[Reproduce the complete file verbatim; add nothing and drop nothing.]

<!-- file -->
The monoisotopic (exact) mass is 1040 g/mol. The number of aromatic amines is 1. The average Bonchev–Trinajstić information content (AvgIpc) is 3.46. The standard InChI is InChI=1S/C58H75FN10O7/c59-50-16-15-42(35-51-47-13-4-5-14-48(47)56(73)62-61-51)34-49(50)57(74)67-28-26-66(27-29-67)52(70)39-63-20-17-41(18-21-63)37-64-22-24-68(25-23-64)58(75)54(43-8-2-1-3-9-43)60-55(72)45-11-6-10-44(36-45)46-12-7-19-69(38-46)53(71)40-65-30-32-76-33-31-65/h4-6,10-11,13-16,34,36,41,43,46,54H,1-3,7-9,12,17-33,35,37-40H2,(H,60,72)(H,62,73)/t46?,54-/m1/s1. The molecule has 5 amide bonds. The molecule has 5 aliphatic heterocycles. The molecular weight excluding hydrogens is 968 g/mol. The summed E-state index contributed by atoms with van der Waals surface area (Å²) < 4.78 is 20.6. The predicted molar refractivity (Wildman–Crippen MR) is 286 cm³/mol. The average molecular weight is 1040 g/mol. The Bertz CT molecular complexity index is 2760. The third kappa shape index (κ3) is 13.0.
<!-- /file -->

The monoisotopic (exact) mass is 1040 g/mol. The number of aromatic amines is 1. The average Bonchev–Trinajstić information content (AvgIpc) is 3.46. The standard InChI is InChI=1S/C58H75FN10O7/c59-50-16-15-42(35-51-47-13-4-5-14-48(47)56(73)62-61-51)34-49(50)57(74)67-28-26-66(27-29-67)52(70)39-63-20-17-41(18-21-63)37-64-22-24-68(25-23-64)58(75)54(43-8-2-1-3-9-43)60-55(72)45-11-6-10-44(36-45)46-12-7-19-69(38-46)53(71)40-65-30-32-76-33-31-65/h4-6,10-11,13-16,34,36,41,43,46,54H,1-3,7-9,12,17-33,35,37-40H2,(H,60,72)(H,62,73)/t46?,54-/m1/s1. The molecule has 5 amide bonds. The molecule has 5 aliphatic heterocycles. The molecular weight excluding hydrogens is 968 g/mol. The summed E-state index contributed by atoms with van der Waals surface area (Å²) < 4.78 is 20.6. The predicted molar refractivity (Wildman–Crippen MR) is 286 cm³/mol. The average molecular weight is 1040 g/mol. The Bertz CT molecular complexity index is 2760. The third kappa shape index (κ3) is 13.0.